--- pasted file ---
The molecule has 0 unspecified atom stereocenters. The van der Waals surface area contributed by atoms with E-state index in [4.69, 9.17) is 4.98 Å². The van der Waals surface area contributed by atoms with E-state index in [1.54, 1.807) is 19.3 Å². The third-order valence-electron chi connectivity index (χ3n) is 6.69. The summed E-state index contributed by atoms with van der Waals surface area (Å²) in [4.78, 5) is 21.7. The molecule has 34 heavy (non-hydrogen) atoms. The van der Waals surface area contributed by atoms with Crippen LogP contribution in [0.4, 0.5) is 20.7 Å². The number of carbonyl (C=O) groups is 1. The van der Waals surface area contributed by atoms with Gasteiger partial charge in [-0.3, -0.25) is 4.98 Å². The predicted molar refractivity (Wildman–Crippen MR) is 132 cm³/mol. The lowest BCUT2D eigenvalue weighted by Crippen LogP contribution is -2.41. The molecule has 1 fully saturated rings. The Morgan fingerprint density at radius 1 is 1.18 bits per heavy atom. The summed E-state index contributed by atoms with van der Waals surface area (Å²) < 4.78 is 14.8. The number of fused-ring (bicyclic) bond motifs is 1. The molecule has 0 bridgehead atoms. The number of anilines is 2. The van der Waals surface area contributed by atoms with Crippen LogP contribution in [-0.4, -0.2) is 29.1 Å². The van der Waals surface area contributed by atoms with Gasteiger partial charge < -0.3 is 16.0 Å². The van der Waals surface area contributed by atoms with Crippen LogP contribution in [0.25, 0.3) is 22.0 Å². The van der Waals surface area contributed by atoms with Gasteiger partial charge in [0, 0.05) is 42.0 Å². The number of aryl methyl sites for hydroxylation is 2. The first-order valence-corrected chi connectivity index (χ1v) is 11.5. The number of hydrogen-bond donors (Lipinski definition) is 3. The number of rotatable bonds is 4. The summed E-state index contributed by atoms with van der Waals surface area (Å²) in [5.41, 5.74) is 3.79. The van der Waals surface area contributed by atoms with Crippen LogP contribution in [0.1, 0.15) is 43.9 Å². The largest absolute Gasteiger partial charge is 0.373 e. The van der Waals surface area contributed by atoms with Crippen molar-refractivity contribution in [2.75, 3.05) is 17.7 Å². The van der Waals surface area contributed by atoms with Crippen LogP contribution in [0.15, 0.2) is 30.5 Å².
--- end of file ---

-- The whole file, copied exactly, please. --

The molecule has 0 unspecified atom stereocenters. The van der Waals surface area contributed by atoms with E-state index in [4.69, 9.17) is 4.98 Å². The van der Waals surface area contributed by atoms with E-state index in [1.54, 1.807) is 19.3 Å². The third-order valence-electron chi connectivity index (χ3n) is 6.69. The summed E-state index contributed by atoms with van der Waals surface area (Å²) in [4.78, 5) is 21.7. The molecule has 34 heavy (non-hydrogen) atoms. The van der Waals surface area contributed by atoms with Crippen LogP contribution in [0.4, 0.5) is 20.7 Å². The number of carbonyl (C=O) groups is 1. The van der Waals surface area contributed by atoms with Gasteiger partial charge in [-0.3, -0.25) is 4.98 Å². The predicted molar refractivity (Wildman–Crippen MR) is 132 cm³/mol. The lowest BCUT2D eigenvalue weighted by Crippen LogP contribution is -2.41. The molecule has 1 fully saturated rings. The Morgan fingerprint density at radius 1 is 1.18 bits per heavy atom. The summed E-state index contributed by atoms with van der Waals surface area (Å²) < 4.78 is 14.8. The number of fused-ring (bicyclic) bond motifs is 1. The molecule has 0 bridgehead atoms. The number of anilines is 2. The van der Waals surface area contributed by atoms with Crippen LogP contribution in [-0.4, -0.2) is 29.1 Å². The van der Waals surface area contributed by atoms with Gasteiger partial charge < -0.3 is 16.0 Å². The van der Waals surface area contributed by atoms with Crippen LogP contribution in [0.25, 0.3) is 22.0 Å². The van der Waals surface area contributed by atoms with Gasteiger partial charge in [0, 0.05) is 42.0 Å². The number of aryl methyl sites for hydroxylation is 2. The first-order valence-corrected chi connectivity index (χ1v) is 11.5. The number of hydrogen-bond donors (Lipinski definition) is 3. The number of rotatable bonds is 4. The summed E-state index contributed by atoms with van der Waals surface area (Å²) in [5.41, 5.74) is 3.79. The van der Waals surface area contributed by atoms with Crippen LogP contribution in [0.1, 0.15) is 43.9 Å². The largest absolute Gasteiger partial charge is 0.373 e. The van der Waals surface area contributed by atoms with Crippen molar-refractivity contribution in [2.75, 3.05) is 17.7 Å². The van der Waals surface area contributed by atoms with Crippen LogP contribution in [0.15, 0.2) is 30.5 Å².